Research areas include the use of viruses as bionanoparticles for the delivery of biologically active materials including DNA, RNA and proteins.
Viruses are natural bionanoparticles which have evolved to deliver their genomes to target cells. Using a baculovirus system in insect cells to produce and assemble virus capsids tagged biologically active molecules can be directed into the virion in place of the viral genome. This results in a non-infectious, bionanoparticle that can deliver its cargo to specific target cells.
The use of viruses as bionanoparticles has application to solving problems of pest and disease control in agriculture as well as in diseases control human and animal systems. We are currently developing this approach for the control of pests and diseases in bees as a proof of concept for this technology.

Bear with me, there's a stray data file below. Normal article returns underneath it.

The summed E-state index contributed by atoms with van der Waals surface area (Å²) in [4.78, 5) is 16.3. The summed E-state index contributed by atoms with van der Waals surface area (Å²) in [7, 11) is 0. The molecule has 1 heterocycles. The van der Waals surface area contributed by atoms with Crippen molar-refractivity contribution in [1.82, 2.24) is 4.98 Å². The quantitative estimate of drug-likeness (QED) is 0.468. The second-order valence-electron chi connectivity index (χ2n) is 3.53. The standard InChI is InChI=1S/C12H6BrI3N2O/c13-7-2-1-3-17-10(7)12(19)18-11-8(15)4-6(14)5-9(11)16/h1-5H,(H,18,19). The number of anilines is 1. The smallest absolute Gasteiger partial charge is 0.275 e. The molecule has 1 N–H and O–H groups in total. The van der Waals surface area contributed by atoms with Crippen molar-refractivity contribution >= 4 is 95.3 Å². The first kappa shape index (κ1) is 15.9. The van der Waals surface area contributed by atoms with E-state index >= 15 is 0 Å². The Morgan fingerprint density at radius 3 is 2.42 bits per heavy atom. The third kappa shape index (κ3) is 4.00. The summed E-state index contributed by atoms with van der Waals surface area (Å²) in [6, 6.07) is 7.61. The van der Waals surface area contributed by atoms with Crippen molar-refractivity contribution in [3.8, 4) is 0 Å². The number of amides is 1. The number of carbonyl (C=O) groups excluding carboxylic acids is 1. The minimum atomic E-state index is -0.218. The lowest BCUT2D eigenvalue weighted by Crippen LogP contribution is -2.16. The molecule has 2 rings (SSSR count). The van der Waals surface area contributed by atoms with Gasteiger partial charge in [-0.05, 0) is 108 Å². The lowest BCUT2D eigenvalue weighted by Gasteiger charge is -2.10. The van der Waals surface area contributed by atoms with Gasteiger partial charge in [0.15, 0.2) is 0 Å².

Learn more at www.micro.umass.edu/faculty-and-research/john-burand
- BS Defiance College, 1972
- MS Miami University, 1974
- PhD Microbiology, Washington State University, 1979
- Postdoctoral Training: Boyce Thompson Institute; Texas A&M University